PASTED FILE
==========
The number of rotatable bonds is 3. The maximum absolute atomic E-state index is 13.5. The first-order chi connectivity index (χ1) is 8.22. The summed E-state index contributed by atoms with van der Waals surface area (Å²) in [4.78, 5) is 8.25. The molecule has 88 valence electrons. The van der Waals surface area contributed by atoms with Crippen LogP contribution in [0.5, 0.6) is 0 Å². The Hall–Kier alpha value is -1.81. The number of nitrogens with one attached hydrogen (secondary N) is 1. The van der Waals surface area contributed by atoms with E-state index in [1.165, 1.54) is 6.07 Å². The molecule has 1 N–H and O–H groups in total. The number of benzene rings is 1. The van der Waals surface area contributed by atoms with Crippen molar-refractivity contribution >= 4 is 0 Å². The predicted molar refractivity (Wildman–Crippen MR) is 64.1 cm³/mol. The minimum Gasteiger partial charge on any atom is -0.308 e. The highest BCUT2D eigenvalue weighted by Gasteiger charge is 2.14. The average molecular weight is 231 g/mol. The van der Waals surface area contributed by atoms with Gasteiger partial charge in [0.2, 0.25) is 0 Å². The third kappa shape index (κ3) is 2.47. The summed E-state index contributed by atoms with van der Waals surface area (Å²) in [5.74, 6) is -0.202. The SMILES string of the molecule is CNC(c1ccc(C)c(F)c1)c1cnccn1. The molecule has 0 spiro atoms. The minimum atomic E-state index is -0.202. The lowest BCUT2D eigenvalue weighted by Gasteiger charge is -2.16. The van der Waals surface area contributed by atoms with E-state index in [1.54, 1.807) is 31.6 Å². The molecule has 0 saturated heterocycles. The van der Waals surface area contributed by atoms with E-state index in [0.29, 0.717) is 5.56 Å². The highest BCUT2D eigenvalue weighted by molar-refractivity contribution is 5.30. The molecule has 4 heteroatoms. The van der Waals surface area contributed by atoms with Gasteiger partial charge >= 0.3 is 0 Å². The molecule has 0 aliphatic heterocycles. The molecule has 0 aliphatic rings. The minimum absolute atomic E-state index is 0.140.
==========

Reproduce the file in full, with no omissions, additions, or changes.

The number of rotatable bonds is 3. The maximum absolute atomic E-state index is 13.5. The first-order chi connectivity index (χ1) is 8.22. The summed E-state index contributed by atoms with van der Waals surface area (Å²) in [4.78, 5) is 8.25. The molecule has 88 valence electrons. The van der Waals surface area contributed by atoms with Crippen LogP contribution in [0.5, 0.6) is 0 Å². The Hall–Kier alpha value is -1.81. The number of nitrogens with one attached hydrogen (secondary N) is 1. The van der Waals surface area contributed by atoms with E-state index in [1.165, 1.54) is 6.07 Å². The molecule has 1 N–H and O–H groups in total. The number of benzene rings is 1. The van der Waals surface area contributed by atoms with Crippen molar-refractivity contribution >= 4 is 0 Å². The predicted molar refractivity (Wildman–Crippen MR) is 64.1 cm³/mol. The minimum Gasteiger partial charge on any atom is -0.308 e. The highest BCUT2D eigenvalue weighted by Gasteiger charge is 2.14. The average molecular weight is 231 g/mol. The van der Waals surface area contributed by atoms with Gasteiger partial charge in [0.2, 0.25) is 0 Å². The third kappa shape index (κ3) is 2.47. The summed E-state index contributed by atoms with van der Waals surface area (Å²) in [5.74, 6) is -0.202. The SMILES string of the molecule is CNC(c1ccc(C)c(F)c1)c1cnccn1. The molecule has 0 spiro atoms. The minimum atomic E-state index is -0.202. The lowest BCUT2D eigenvalue weighted by Gasteiger charge is -2.16. The van der Waals surface area contributed by atoms with E-state index in [1.54, 1.807) is 31.6 Å². The molecule has 0 saturated heterocycles. The van der Waals surface area contributed by atoms with E-state index in [0.29, 0.717) is 5.56 Å². The highest BCUT2D eigenvalue weighted by molar-refractivity contribution is 5.30. The molecule has 4 heteroatoms. The van der Waals surface area contributed by atoms with Gasteiger partial charge >= 0.3 is 0 Å². The molecule has 0 aliphatic heterocycles. The molecule has 0 aliphatic rings. The minimum absolute atomic E-state index is 0.140.